They should be grateful: Black athletes and the right to protest
The culture wars have been in full force since Donald Trump attacked NFL players, calling them “sons of bitches” for kneeling in protest of anti-Black violence during the national anthem.
An interesting result of this attack on Black men utilizing their free speech has been the claim that they should instead be grateful for their opportunity to make millions of dollars and not protest the nation that has allowed them to achieve such greatness.
Trevor Noah pointed out this strange phenomenon on The Daily Show (check it out at the 2 minute mark).
Noah points out former Congressman Joe Walsh’s claim that Stevie Wonder, who was showing solidarity with the players, is “another ungrateful black billionaire.” He shows Fox News hosts who slam the players as “ungrateful millennial millionaires” and Republican politicians who claim that the players should be glad that they live in America and not in “North Korea where they would be shot in the head.” As if Black Americans don’t live with the threat of violence in the United States…
Additional criticism levied against the players is that they are disrespecting the flag itself and the veterans who fought for the flag. Let me remind you: Black. people. serve. in. the. military. Not all agree with this protest, certainly, but being an American citizen, being a veteran, and utilizing one’s first amendment rights to speak out against injustice are not and cannot be mutually exclusive categories. No one owes blind allegiance, without criticism, to the United States or the United States military.
This “grateful” rhetoric is pernicious as it suggests that these athletes have obtained something not earned in lieu of getting what they actually deserve. I wonder, what could critics and commentators believe is owed a Black person in America? Not much, I’d endeavor.
Black people do not have to be grateful for or to anything, no matter what they achieve. Black people face tough life circumstances in the United States, including racism, poverty, over-policing, lower life-expectancy, and other barriers to a good life. Often, even after reaching success, Black people who do not behave in a manner that is palatable to white folks are often accused of being “arrogant” or “uppity,” which essentially means that they act with a confidence that makes white folks uncomfortable. Those criticisms in particular were often levied at President and Michelle Obama during their time in the White House–for daring to embrace their positions, be themselves and strike back in the face of criticism.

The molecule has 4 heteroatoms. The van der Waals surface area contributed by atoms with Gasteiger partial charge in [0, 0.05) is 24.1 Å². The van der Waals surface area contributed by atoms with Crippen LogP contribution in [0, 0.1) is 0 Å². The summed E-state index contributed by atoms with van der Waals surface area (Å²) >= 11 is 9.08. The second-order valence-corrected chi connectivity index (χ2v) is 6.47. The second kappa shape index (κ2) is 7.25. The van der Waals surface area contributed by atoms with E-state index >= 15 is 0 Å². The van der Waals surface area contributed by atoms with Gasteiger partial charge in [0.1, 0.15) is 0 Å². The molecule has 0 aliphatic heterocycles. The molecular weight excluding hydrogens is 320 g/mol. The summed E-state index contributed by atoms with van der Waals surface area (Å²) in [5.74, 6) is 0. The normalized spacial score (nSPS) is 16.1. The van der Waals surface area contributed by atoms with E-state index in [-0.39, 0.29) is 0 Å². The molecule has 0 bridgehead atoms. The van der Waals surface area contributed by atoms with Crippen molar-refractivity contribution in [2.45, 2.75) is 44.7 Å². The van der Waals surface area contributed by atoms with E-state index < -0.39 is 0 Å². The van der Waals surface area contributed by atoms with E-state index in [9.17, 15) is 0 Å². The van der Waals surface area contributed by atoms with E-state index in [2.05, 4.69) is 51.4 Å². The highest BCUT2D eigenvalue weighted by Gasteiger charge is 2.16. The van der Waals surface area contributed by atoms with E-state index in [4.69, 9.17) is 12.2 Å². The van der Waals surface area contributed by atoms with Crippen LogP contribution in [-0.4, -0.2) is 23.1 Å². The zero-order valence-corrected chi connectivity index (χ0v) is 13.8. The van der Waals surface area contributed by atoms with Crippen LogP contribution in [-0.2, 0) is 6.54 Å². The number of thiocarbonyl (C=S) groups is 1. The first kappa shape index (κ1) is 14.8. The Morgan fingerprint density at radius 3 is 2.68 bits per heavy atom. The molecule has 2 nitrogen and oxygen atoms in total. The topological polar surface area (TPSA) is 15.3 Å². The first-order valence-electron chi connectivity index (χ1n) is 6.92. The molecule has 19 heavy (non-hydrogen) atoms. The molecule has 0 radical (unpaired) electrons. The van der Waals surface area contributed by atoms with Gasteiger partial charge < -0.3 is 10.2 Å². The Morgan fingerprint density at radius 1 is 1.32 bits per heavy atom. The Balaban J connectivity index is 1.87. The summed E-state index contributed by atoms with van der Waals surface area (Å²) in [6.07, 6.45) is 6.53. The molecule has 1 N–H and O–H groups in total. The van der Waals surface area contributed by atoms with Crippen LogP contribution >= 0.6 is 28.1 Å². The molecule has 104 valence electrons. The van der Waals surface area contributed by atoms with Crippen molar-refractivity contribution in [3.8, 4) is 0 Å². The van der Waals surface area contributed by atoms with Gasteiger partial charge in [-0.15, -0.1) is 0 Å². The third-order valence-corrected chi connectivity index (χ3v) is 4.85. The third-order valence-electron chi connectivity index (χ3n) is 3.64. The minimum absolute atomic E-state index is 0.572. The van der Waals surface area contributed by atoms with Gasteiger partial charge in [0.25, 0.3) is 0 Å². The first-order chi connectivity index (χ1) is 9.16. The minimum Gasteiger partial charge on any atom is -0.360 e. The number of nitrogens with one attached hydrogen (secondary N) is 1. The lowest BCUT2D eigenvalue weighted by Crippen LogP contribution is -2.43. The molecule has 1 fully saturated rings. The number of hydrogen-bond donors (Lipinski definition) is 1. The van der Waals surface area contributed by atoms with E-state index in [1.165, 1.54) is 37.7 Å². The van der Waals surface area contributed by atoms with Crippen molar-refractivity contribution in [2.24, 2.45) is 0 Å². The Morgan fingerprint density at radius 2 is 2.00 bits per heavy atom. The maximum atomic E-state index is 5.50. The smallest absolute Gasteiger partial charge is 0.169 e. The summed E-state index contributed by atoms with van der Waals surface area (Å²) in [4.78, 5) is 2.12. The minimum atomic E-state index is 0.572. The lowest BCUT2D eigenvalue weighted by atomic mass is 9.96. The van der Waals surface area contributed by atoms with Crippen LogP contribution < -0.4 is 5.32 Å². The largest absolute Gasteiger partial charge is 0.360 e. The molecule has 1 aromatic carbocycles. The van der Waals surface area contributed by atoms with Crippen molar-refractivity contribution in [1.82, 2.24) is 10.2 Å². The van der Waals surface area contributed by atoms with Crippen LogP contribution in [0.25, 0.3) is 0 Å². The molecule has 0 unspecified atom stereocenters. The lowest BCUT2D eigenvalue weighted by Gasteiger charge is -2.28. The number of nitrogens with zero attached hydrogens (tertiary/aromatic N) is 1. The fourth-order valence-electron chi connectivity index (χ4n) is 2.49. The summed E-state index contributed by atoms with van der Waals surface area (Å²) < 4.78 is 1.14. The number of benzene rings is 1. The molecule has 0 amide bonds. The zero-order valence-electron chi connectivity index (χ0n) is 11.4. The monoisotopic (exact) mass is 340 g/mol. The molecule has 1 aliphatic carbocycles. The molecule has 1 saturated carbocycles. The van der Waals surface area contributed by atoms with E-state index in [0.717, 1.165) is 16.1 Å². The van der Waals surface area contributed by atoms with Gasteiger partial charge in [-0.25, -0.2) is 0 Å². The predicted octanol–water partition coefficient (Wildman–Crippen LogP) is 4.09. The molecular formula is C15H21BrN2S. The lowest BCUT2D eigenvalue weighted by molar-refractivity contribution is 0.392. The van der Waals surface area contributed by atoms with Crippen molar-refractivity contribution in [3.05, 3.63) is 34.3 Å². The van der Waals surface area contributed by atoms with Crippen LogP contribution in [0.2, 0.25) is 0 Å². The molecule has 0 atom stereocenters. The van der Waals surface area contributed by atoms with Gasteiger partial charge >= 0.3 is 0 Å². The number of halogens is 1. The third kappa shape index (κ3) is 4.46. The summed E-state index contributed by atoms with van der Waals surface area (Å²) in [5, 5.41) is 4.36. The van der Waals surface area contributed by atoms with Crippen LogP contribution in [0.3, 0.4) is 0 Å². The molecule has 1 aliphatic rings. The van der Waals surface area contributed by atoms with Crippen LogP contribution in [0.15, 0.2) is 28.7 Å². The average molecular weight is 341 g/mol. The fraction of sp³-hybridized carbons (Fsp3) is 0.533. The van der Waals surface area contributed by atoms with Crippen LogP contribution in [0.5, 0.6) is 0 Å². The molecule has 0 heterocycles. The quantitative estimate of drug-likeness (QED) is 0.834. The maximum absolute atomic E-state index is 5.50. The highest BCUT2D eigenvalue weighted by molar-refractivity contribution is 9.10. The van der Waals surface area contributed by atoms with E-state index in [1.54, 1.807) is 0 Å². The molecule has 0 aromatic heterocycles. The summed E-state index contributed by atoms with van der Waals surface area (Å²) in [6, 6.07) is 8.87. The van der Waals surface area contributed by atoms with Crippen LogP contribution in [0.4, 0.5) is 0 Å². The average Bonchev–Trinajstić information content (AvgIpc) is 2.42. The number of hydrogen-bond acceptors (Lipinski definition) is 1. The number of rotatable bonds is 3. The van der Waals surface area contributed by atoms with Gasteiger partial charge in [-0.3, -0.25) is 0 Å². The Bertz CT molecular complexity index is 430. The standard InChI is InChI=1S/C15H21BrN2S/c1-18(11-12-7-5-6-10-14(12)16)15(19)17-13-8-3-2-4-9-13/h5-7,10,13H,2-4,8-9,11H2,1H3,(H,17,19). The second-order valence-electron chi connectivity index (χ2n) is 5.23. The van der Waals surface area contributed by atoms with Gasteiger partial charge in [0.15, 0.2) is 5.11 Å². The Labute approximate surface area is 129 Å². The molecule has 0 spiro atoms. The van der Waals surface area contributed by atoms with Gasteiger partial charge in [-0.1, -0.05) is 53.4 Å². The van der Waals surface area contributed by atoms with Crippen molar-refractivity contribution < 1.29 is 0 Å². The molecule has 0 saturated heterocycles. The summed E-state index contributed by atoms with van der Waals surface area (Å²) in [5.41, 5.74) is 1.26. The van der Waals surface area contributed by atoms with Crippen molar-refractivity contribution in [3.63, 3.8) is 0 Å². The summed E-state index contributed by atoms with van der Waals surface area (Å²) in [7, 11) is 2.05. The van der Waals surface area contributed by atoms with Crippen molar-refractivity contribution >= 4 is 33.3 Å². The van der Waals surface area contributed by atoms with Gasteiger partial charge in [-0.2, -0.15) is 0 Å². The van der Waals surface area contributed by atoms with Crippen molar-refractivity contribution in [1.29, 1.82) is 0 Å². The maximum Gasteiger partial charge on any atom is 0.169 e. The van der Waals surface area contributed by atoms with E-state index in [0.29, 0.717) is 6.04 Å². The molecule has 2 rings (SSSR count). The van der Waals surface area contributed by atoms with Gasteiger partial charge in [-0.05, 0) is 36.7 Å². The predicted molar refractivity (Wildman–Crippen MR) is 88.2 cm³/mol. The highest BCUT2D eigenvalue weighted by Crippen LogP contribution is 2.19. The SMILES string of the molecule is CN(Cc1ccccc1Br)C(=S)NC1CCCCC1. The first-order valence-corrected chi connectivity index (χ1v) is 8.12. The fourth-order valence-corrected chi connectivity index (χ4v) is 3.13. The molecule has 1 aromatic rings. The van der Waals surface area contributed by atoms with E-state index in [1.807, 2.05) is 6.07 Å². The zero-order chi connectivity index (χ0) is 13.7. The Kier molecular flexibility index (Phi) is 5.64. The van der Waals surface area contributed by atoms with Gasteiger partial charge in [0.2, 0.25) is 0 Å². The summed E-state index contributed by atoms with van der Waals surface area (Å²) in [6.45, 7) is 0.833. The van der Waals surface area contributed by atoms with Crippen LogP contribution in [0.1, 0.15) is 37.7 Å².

Just because a Black person has achieved a pinnacle of success does not mean that they do not have the right to speak out about injustice. In fact, because successful people often have an audience and a platform it becomes more critical to speak out about the struggle and elevate the voices of those without a platform. I would argue, using one’s resources to help others in one’s community is the definition of good citizenship.
Further, blackness is a lifelong condition. Often fame and/or fortune does not save Black people from experiencing racism themselves. Remember when a store owner told Oprah she couldn’t afford a bag? Remember when police pulled over Michael Bennett? Defending the wealthy is not typically how I like to spend my time (no matter who they are–I think there are other things to talk about). However, because anti-blackness can affect anyone, from Oprah to a guy on the street, I think it is important to assert the common struggle all Black people, rich and poor, face.
Yes, wealthy NFL players have beaten the odds, but they do not owe allegiance or gratitude to white fans, white team owners, or anyone else really. They are grown-ups, capable of making their own decisions. They do not need your permission or mine to sit down, stand up, take a knee or anything else.
As soon as we understand that Black people don’t have to do anything and can do everything, the better off we’ll all be.